“Staff want to do the right thing,” Traufler said. “We want to keep kids safe. We continue to have room to grow.”

Rita Reandeau, student services director in the Peninsula School District, said her staff members also were uncertain about what kind of incidents to report. One school recalled a case in which an elementary student with sensory processing issues became distressed during a fire drill and refused to move. Should we pick the child up, staff wanted to know? Is that a restraint?

Reandeau echoed others who spoke of the need for more staff training, especially for dealing with students who act out violently.

“It takes some specially skilled people, and it is a very expensive road to work through,” she said.

The last half of the 2015-16 school year was the first time districts were required to report to the state. But some districts began keeping internal records before then.

That’s the case in the Parkland-based Franklin Pierce School District, where internal record-keeping for incidents involving special needs students began about five years ago, district officials said.

Watching the numbers made a difference and helped bring down the rates over time, said William Rasplica, director of student support services for the district. It also prompted training for Franklin Pierce employees that emphasizes early interventions and de-escalating problems.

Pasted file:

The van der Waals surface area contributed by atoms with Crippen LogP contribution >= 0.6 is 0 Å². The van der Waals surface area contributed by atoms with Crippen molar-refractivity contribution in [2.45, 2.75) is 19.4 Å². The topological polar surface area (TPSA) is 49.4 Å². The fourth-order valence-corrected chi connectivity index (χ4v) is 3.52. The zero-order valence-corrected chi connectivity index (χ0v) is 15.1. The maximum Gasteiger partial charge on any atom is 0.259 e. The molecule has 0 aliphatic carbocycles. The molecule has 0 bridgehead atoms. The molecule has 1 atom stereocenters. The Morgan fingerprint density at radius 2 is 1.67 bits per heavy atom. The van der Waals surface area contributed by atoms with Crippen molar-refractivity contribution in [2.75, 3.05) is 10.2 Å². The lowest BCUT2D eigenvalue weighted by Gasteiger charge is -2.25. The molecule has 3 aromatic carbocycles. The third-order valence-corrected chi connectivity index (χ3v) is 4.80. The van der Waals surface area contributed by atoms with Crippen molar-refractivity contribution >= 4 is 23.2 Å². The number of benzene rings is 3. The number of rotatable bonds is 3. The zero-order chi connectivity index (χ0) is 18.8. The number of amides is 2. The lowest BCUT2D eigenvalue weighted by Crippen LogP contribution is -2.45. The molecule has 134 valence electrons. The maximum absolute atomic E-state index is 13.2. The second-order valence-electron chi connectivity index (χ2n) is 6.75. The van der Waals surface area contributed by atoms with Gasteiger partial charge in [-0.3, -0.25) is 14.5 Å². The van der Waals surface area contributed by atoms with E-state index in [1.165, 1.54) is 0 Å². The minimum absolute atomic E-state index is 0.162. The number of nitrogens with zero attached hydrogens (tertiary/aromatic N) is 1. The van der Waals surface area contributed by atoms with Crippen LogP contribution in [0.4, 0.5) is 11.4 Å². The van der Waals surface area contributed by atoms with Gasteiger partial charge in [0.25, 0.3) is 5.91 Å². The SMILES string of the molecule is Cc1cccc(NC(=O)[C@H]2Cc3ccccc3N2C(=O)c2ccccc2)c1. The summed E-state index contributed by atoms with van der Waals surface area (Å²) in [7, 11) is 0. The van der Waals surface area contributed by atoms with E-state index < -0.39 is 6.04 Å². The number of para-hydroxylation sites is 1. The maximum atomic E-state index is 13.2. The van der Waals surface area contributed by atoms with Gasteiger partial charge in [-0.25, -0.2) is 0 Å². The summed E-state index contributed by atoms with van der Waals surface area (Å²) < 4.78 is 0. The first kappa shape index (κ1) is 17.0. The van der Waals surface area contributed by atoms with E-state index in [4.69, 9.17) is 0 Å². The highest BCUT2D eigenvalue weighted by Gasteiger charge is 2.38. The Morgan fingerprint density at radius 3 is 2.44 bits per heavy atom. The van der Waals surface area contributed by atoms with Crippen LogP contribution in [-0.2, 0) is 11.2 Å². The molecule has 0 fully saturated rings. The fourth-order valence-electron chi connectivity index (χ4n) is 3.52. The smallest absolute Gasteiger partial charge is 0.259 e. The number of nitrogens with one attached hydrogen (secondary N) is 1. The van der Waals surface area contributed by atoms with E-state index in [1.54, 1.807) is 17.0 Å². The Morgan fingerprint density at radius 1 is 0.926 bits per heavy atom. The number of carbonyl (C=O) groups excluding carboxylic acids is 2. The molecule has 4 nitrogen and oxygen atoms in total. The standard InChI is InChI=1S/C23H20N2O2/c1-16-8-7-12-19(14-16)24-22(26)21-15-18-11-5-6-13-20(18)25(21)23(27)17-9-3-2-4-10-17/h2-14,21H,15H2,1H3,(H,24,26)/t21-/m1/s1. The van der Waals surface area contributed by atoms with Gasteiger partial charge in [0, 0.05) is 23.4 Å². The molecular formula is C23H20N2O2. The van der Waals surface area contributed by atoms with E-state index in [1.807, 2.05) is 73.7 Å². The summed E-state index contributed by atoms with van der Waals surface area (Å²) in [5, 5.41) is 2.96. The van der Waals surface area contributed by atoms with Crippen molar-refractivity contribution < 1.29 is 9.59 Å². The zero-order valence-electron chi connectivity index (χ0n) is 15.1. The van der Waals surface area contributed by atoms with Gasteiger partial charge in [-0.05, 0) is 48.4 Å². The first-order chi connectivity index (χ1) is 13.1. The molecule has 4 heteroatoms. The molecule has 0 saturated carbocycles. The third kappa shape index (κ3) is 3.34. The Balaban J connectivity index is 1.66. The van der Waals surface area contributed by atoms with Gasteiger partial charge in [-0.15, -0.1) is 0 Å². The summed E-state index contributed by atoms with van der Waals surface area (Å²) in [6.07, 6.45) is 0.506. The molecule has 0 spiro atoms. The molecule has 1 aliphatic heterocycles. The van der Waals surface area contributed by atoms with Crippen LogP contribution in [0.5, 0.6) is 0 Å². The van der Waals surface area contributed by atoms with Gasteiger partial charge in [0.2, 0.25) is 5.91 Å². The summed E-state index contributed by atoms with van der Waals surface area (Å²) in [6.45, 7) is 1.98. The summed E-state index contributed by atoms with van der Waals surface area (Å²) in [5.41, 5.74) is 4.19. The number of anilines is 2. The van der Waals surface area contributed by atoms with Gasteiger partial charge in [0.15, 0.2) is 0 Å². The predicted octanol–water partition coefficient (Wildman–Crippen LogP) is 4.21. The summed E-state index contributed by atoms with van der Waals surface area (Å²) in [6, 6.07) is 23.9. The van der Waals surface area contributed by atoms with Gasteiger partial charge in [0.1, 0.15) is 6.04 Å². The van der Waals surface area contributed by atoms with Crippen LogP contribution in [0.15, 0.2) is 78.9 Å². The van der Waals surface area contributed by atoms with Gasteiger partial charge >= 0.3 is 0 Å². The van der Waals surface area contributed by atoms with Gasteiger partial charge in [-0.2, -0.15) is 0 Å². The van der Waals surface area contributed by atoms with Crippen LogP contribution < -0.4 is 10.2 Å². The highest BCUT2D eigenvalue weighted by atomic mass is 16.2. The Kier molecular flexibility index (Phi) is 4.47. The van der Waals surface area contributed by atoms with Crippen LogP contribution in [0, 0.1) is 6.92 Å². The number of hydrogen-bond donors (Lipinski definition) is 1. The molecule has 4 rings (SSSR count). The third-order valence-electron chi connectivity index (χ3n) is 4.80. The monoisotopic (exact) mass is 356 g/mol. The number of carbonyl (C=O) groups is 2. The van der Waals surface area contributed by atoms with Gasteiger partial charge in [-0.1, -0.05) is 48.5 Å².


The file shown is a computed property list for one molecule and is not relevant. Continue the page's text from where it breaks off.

In his district, the form used to report incidents doubles as a notice that’s sent to parents. Washington law requires schools to inform parents whenever a school employee uses restraint or isolation to control a student’s behavior.

Orting Superintendent Marci Shepard said her district also tracked data prior to the state reporting requirement. She said the new law has prompted officials to take a new look at the numbers. Almost all of the nine students who were restrained during the reporting period and the six who were isolated are special needs kids, she said.

“We are monitoring the data every single month now,” she said. That allows teachers to intervene earlier and hopefully avoid restraints or isolation, which should be used as a last resort, Shepard said.

The Puyallup School District reported overall lower rates of such incidents. But there were also high numbers of incidents involving a single student at two Puyallup schools. At one high school, one student was restrained 41 times during the six-month period. At a junior high, one student was restrained 22 times.

Karen Mool, director of special education in Puyallup, said the degree of restraint can vary from incident to incident. Holding a student’s arm to guide the child to a location where he or she can calm down could be reported as a restraint, she said.

Mool said the goal is to avoid restraint and isolation.

“If you have a situation where safety is a concern, we have to intervene,” she said.

Debbie Cafazzo: 253-597-8635, @DebbieCafazzo